The characters are the story here, in a major sense, so ideal casting is essential. The performers here are both remarkable, not only convincing as individuals but also believably conveying an initially awkward but obviously important, growing relationship as these two women try to figure out how to relate to each other, as well as working out important choices in their own lives. Loui convinces as the older, sometimes wiser but sometimes regretful Zelda, projecting an air of confidence along with a real sense of vulnerability. She is well-matched by Brown, who gives a determined, earnest, occasionally angry and equally vulnerable portrayal of Rachel. This is a compelling story, but it’s made all the more real by the sensitive, strong performances of its leads.

Technically, the show is also impressive. Peter and Margery Spack’s two-sided set represents Zelda’s well-appointed office and then, later, a turntable revolves to reveal an equally detailed dive bar set. The whole set is also surrounded by representations of planets, shimmering and illuminated by Michael Sullivan’s excellent lighting. The costumes by Felia Davenport suit the characters appropriately, as well.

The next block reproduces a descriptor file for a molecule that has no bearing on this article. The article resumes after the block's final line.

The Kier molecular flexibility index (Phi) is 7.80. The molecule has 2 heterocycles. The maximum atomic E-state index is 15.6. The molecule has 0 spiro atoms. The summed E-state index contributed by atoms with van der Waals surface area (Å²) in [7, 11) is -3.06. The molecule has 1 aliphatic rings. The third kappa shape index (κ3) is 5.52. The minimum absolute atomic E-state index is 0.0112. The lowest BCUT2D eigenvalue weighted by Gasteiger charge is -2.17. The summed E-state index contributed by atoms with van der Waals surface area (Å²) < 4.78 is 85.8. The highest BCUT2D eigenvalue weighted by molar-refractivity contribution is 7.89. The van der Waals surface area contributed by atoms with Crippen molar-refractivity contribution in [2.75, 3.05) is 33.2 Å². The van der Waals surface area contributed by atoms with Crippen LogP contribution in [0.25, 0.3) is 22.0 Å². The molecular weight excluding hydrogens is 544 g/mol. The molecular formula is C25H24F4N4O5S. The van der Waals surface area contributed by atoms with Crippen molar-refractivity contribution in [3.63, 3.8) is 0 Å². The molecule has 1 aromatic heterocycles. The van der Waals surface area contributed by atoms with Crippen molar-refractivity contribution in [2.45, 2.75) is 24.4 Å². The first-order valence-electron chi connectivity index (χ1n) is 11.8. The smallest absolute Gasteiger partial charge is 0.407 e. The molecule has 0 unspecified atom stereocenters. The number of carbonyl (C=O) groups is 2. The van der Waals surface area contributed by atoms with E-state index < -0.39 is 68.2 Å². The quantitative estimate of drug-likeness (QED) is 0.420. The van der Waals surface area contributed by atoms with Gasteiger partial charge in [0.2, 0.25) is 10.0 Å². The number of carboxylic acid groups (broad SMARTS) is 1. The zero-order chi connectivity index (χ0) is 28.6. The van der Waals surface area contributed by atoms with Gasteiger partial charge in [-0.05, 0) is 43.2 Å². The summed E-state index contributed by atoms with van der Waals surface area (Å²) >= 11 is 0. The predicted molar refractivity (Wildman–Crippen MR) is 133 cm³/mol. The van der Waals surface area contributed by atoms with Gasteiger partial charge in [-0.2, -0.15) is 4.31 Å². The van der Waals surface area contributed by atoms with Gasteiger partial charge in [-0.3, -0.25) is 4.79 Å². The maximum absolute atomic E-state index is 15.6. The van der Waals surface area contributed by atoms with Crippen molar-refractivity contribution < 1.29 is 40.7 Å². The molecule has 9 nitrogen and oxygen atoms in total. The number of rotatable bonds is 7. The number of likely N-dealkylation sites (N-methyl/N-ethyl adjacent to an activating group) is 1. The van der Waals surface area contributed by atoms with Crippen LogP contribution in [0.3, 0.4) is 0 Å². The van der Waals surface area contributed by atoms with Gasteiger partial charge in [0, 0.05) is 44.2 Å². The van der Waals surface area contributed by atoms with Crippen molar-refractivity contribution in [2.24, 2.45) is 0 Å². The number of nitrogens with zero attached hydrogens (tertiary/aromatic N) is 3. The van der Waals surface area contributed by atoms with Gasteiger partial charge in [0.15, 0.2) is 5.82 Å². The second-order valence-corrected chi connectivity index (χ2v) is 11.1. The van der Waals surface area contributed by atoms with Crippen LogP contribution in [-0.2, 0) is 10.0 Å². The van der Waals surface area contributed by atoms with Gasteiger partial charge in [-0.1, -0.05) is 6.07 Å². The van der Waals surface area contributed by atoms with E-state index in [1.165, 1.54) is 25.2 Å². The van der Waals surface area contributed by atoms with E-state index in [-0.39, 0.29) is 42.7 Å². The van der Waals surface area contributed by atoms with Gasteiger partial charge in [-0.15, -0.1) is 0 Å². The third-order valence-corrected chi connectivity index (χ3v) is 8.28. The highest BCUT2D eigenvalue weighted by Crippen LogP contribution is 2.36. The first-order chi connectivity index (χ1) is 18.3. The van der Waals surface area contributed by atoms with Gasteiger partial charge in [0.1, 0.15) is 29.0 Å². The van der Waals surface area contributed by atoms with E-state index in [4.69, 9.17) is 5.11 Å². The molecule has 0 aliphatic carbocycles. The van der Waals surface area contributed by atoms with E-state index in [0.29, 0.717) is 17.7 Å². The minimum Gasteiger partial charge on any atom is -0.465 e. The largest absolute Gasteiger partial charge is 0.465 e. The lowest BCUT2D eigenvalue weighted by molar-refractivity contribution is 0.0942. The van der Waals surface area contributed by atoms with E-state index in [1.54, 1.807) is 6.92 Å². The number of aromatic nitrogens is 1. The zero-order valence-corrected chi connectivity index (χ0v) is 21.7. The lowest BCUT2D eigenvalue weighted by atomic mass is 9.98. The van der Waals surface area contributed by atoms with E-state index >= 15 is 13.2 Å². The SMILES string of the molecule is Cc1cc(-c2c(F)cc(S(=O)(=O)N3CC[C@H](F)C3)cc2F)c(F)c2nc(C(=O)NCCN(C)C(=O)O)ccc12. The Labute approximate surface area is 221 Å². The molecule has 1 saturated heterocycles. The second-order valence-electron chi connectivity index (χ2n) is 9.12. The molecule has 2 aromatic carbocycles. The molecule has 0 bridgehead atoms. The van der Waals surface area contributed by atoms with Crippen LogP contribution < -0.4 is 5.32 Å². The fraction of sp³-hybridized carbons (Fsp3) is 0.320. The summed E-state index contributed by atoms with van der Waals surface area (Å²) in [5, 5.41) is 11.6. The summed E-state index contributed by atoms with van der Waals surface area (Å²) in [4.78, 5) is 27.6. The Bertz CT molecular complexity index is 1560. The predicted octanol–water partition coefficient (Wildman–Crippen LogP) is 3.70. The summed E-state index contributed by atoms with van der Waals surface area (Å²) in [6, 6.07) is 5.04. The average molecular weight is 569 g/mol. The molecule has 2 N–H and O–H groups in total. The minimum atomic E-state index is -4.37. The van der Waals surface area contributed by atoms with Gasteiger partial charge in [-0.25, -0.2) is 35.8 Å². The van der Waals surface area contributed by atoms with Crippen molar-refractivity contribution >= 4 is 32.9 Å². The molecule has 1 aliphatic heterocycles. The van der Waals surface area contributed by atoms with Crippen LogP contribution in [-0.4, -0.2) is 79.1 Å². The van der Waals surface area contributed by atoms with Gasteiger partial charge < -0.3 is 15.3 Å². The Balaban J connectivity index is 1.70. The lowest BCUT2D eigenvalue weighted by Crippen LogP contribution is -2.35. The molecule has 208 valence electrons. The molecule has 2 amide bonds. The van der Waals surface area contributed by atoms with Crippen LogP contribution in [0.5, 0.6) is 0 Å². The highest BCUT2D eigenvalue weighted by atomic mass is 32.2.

This production is notable in that it’s so focused on women. The playwright, the stars, the director and several of the designers are women, and a major focus of the story is the experience of what it’s like to be a woman in a traditionally male-dominated field, examining issues of science that are particularly centered around women. It’s also about an intriguing, thoroughly believable relationship, and as the title suggests, the “hows” and “whys” of life. It’s a fascinating story, thoughtfully staged at New Jewish Theatre.

Amy Loui, Sophia Brown Photo by Eric Woolsey New Jewish Theatre

The New Jewish Theatre is presenting The How and The Why the Marvin & Harlene Wool Studio Theatre at the JCC’s Staenberg Family Complex until February 11, 2018

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A Jewish Joke
by Phil Johnson and Marni Freedman
Directed by David Ellenstein
New Jewish Theatre
December 2, 2017

Phil Johnson
Photo by Eric Woolsey
New Jewish Theatre

New Jewish Theatre’s latest production, A Jewish Joke, is advertised with the tagline “A Drama About Comedy”. A one-man show starring one of the show’s playwrights, Phil Johnson, it’s a compelling drama. Looking at an important historical subject through the very personal lens of one comedy writer’s perspective, this show has an important story to tell, and for the most part, it tells it well.